> Green snot.
    > Facial pain.
    > Fever.
    > Plugged ears.

    > As you can see, it’s not easy to distinguish. Here are some general
    > rules:

    > A viral infection causes nasal congestion, runny nose, cough, sore
    > throat, possibly fever, red eyes, and ear pain, that gradually worsens
    > over the first 3 to 4 days. The fever generally lasts no more than 5
    > days, and the other symptoms gradually resolve in about 7 to 10 days.
    > The cough may linger for up to two weeks.

    > A bacterial sinus infection usually follows a viral infection like the
    > above, except the nasal drainage and cough do not resolve as expected,
    > continuing on unabated beyond 10 days, or clearly worsening by the end
    > of 7 to 10 days. There may be facial pain and continued fever. The
    > thickness and duration of the nasal drainage is important, not the
    > color.

    > A bacterial ear infection usually arises about a week after the viral
    > infection starts, and manifests as severe ear pain with or without
    > fever. There are other causes of ear ache, though, so physical
    > examination is necessary.

    > Pneumonia usually develops after a viral illness as well and causes
    > more severe illness along with dry cough, fever, and possibly chest
    > pain and shortness of breath.

    > Strep throat typically does not accompany a viral illness, but comes
    > up on its own with severe sore throat, headache, nausea, fever,
    > swollen lymph nodes, and minimal nasal congestion.

    > PF

  3. admin says:

    "PF Riley" <pfri…@watt-not.com> wrote in message

    news:3a746735.49035578@news.nwlink.com…
    > The following are NOT sure signs of a bacterial infection:

    > Green snot.
    > Facial pain.
    > Fever.
    > Plugged ears.

    How about sickly sweet tasting thick mucous collecting in the throat? Is
    that yukky taste a symptom of viral or bacterial infection, or could it be
    either?

  4. admin says:

    On Sun, 28 Jan 2001 22:17:31 -0800, "              MS" <m…@nospam.com>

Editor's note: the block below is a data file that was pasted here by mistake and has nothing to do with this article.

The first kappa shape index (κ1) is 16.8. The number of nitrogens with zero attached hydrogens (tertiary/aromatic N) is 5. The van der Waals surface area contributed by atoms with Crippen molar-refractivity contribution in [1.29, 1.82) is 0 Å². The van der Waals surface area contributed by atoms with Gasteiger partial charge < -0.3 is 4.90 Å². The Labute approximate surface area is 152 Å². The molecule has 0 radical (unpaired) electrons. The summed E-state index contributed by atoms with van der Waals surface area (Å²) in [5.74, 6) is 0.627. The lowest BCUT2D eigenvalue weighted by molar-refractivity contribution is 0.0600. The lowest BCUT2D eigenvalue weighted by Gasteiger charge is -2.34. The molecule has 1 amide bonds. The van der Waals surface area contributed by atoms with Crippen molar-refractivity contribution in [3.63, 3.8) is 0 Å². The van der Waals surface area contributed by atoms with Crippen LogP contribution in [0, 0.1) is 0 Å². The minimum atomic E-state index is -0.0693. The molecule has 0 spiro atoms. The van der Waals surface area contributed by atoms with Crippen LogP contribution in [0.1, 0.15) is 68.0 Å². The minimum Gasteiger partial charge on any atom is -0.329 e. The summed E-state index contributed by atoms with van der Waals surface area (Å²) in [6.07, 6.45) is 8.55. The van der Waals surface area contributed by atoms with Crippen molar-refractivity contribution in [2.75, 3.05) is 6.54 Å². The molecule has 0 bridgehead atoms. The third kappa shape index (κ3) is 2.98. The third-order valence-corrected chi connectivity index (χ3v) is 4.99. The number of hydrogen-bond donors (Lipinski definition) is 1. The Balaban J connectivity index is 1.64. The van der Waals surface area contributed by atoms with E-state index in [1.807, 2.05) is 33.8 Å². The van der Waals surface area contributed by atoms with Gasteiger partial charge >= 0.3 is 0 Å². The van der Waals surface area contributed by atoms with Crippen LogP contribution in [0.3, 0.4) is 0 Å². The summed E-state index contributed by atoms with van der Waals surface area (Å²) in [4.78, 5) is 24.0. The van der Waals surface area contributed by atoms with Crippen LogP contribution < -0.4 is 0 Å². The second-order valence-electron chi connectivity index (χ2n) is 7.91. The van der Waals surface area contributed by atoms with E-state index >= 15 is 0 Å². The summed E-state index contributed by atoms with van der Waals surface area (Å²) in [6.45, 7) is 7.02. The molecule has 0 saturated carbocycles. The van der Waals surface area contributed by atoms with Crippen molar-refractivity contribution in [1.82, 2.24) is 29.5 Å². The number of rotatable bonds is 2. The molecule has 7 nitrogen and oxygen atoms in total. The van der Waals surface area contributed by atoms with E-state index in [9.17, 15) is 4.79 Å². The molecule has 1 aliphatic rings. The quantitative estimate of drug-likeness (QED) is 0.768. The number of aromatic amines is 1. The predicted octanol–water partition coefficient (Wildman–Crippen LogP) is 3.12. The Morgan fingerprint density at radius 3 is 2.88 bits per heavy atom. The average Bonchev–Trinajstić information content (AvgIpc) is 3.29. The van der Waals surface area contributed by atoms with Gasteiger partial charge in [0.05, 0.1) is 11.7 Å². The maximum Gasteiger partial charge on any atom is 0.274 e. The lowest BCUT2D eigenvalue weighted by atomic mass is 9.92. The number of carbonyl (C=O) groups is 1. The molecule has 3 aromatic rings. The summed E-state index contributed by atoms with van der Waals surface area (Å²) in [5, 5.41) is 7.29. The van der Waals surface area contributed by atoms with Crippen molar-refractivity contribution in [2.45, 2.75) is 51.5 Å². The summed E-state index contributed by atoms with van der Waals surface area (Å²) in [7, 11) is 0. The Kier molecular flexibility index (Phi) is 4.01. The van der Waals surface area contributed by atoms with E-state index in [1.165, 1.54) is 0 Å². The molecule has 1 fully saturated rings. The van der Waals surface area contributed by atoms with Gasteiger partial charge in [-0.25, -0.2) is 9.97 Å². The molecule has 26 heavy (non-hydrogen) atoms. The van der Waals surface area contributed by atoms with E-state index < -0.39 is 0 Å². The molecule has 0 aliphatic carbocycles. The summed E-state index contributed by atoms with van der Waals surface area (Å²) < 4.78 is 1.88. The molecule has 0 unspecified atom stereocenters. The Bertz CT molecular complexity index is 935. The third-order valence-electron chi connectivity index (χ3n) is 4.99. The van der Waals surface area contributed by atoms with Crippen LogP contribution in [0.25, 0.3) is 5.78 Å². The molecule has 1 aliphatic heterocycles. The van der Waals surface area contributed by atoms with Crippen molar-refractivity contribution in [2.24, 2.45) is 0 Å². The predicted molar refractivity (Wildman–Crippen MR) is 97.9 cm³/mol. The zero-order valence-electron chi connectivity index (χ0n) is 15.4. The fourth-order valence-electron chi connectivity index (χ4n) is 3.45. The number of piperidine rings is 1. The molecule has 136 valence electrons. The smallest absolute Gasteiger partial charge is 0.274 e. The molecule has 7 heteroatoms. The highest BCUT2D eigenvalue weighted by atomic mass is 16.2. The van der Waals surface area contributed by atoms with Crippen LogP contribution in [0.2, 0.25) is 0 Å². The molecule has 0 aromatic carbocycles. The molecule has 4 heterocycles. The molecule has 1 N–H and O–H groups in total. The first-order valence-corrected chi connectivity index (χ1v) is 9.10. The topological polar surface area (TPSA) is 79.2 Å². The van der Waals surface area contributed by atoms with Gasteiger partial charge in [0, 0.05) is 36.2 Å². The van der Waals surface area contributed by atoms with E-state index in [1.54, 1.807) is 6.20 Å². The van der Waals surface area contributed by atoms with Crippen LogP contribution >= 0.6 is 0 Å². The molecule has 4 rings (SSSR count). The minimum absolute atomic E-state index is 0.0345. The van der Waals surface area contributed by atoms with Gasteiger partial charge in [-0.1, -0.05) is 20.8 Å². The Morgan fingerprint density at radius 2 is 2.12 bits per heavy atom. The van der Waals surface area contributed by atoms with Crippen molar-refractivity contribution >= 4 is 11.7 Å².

wrote:

    >"PF Riley" <pfri…@watt-not.com> wrote in message
    >news:3a746735.49035578@news.nwlink.com…
    >> The following are NOT sure signs of a bacterial infection:

    >> Green snot.
    >> Facial pain.
    >> Fever.
    >> Plugged ears.

    >How about sickly sweet tasting thick mucous collecting in the throat? Is
    >that yukky taste a symptom of viral or bacterial infection, or could it be
    >either?

    Either or none of the above. Allergy and fungal infections cause
    symptoms like that too.

  5. admin says:

    "PF Riley" <pfri…@watt-not.com> wrote in message

    news:3a7675a4.183834877@news.nwlink.com…

    - Hide quoted text — Show quoted text -

    > On Sun, 28 Jan 2001 22:17:31 -0800, "              MS" <m…@nospam.com>
    > wrote:

    > >"PF Riley" <pfri…@watt-not.com> wrote in message
    > >news:3a746735.49035578@news.nwlink.com…
    > >> The following are NOT sure signs of a bacterial infection:

    > >> Green snot.
    > >> Facial pain.
    > >> Fever.
    > >> Plugged ears.

    > >How about sickly sweet tasting thick mucous collecting in the throat? Is
    > >that yukky taste a symptom of viral or bacterial infection, or could it
    be
    > >either?

    > Either or none of the above. Allergy and fungal infections cause
    > symptoms like that too.

    Allergy certainly often causes PND, but the taste I refer to I think has to